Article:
A longtime friend who’d been on previous mission trips to Guatemala had told me, “Wait till you meet Iggy! You’ll love him!”
Iggy, short for Ignacious, is a name believed to signify independence, forthrightness, practicality. Good traits for a surgeon. The doctor admits during a pre-mission team meeting that he has two weaknesses: sometimes he’s unable to see if a problem is significant and he needs sleep.
We’ll learn firsthand that his self-assessment is accurate.
At another pre-mission trip, we’re given the lowdown on the shots and prophylactics we need, and guidelines about drinking water and eating fruit. Don’t! At the end of the meeting, the team leader asks the doctor to say a prayer.
We bow our heads. It’s obvious that Iggy has prayed before. He knows to praise God, to thank God, to ask God for guidance. I’m pondering the idea of a man of science also being a child of God, when what the doctor prays for next makes my head pop up and my eyelids spring open.
“Dear God, keep the devil away from us.”
As our meeting breaks up, the doctor tells me that right before every mission trip there are people who suddenly have an emergency at work, or who get sick, or can’t leave for some other unforeseen reason. I get it. The reason is Satan.
It’s 2:30 AM on the day we’re departing for Guatemala. We’re in our home church parking lot. We huddle in the chilly darkness next to vans packed to the roof with our carry-ons and 23 check-in bags crammed within an ounce of the weight limit with medicines, eyeglasses, stuffed animals, bibles, clothes and shoes. The team members are present and accounted for, except for one person. Iggy. He’s the last to show up.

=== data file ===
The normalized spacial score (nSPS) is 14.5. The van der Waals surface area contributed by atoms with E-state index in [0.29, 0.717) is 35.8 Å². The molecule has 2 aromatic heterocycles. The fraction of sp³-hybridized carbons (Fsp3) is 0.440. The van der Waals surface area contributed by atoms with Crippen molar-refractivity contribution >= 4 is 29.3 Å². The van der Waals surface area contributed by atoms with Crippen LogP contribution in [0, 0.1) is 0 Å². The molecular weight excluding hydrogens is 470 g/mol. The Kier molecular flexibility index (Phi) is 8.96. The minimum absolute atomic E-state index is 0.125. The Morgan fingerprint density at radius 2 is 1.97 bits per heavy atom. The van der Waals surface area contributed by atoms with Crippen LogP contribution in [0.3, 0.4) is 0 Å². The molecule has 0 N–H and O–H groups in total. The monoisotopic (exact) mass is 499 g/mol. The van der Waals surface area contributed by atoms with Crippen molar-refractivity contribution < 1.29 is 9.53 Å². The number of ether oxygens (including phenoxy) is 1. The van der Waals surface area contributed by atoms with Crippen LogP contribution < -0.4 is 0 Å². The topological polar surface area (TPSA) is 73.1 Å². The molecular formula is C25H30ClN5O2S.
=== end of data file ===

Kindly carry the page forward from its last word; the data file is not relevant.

Iggy suppresses a belch. “My stomach is upset.”
He’s the sole doctor on our team. We hope the antibiotic he’s taking does the job.
His diagnosis: “I think it was the jalapeño pepper in my breakfast,” he says.
On the three-hour bus ride from Guatemala City to the tiny village of Tierra Linda, the view outside our open windows changes from urban confusion to cookie-cutter gated communities and then to pineapple and sugarcane fields. A volcano steams ominously on the northern horizon.
We set up the clinic in a cinderblock, tin-roofed school in the village. Plastic tarps separate areas where the doctor and nurses and translators listen to men, women and children describe their ailments.
Several of the villagers have problems caused by the acrid air. My eyes and throat burn from the miasma of wood smoke, trash fires, and who-knows-what emanating from the Bayer factory.
Iggy steps out of the clinic for a moment. He’s describing a type of hernia he’s never come across before. His face is animated, he gestures to his groin. He’s in his element.
“So what is it about being a surgeon?” I ask. “Is it the satisfaction of solving problems?”
If he was excited before, now he’s barely able to contain himself. His eyes light up, he pounds a fist into his hand and says, “When I was in med school, I learned that problems like high cholesterol don’t go away. When I realized that, that’s when I decided to be a surgeon. When I operate on someone, I make the problem go away. I cure people!”
The team leader pulls the doctor aside.
One man is so ill that he can’t make it to the clinic.
Iggy goes to the sick man’s dirt floor hut.
Iggy looks rattled when he returns. “The man’s liver is so far gone, he isn’t jaundiced anymore. He’s past that stage. His stomach is distended. I gave him some medications, but then they’ll run out.” Then the doctor gives a prognosis: “He’s not long for this world. I prayed over him.” The doctor is powerless to make the liver problem go away.